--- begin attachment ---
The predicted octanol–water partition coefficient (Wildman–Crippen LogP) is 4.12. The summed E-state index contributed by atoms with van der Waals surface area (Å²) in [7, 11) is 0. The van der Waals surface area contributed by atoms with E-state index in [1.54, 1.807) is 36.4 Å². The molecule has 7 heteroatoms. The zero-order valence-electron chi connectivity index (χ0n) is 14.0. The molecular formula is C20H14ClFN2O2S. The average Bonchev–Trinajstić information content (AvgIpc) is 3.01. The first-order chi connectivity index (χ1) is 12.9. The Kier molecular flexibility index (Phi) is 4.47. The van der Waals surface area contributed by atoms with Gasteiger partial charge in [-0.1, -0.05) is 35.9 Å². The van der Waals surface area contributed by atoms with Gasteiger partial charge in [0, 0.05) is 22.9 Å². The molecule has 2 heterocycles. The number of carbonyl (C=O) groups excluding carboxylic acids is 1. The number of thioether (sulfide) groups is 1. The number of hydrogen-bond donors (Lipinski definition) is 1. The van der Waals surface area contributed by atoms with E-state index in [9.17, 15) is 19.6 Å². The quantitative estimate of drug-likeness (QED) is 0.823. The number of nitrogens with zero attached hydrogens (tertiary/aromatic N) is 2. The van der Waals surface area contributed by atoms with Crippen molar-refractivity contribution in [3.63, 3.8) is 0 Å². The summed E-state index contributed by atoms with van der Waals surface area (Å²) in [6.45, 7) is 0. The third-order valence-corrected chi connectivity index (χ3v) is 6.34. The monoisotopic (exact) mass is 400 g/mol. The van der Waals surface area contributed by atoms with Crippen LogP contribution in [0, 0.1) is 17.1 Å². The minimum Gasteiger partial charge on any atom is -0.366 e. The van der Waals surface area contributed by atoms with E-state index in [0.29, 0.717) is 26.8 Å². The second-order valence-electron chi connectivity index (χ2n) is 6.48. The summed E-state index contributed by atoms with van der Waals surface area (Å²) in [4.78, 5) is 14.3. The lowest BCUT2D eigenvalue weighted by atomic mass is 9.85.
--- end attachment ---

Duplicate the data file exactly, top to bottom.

The predicted octanol–water partition coefficient (Wildman–Crippen LogP) is 4.12. The summed E-state index contributed by atoms with van der Waals surface area (Å²) in [7, 11) is 0. The van der Waals surface area contributed by atoms with E-state index in [1.54, 1.807) is 36.4 Å². The molecule has 7 heteroatoms. The zero-order valence-electron chi connectivity index (χ0n) is 14.0. The molecular formula is C20H14ClFN2O2S. The average Bonchev–Trinajstić information content (AvgIpc) is 3.01. The first-order chi connectivity index (χ1) is 12.9. The Kier molecular flexibility index (Phi) is 4.47. The van der Waals surface area contributed by atoms with Gasteiger partial charge in [-0.1, -0.05) is 35.9 Å². The van der Waals surface area contributed by atoms with Gasteiger partial charge in [0, 0.05) is 22.9 Å². The molecule has 2 heterocycles. The number of carbonyl (C=O) groups excluding carboxylic acids is 1. The number of thioether (sulfide) groups is 1. The number of hydrogen-bond donors (Lipinski definition) is 1. The van der Waals surface area contributed by atoms with E-state index in [9.17, 15) is 19.6 Å². The quantitative estimate of drug-likeness (QED) is 0.823. The number of nitrogens with zero attached hydrogens (tertiary/aromatic N) is 2. The van der Waals surface area contributed by atoms with Crippen molar-refractivity contribution in [3.63, 3.8) is 0 Å². The summed E-state index contributed by atoms with van der Waals surface area (Å²) in [6.45, 7) is 0. The third-order valence-corrected chi connectivity index (χ3v) is 6.34. The monoisotopic (exact) mass is 400 g/mol. The van der Waals surface area contributed by atoms with Crippen LogP contribution in [0, 0.1) is 17.1 Å². The minimum Gasteiger partial charge on any atom is -0.366 e. The van der Waals surface area contributed by atoms with E-state index in [0.29, 0.717) is 26.8 Å². The second-order valence-electron chi connectivity index (χ2n) is 6.48. The summed E-state index contributed by atoms with van der Waals surface area (Å²) in [4.78, 5) is 14.3. The lowest BCUT2D eigenvalue weighted by atomic mass is 9.85.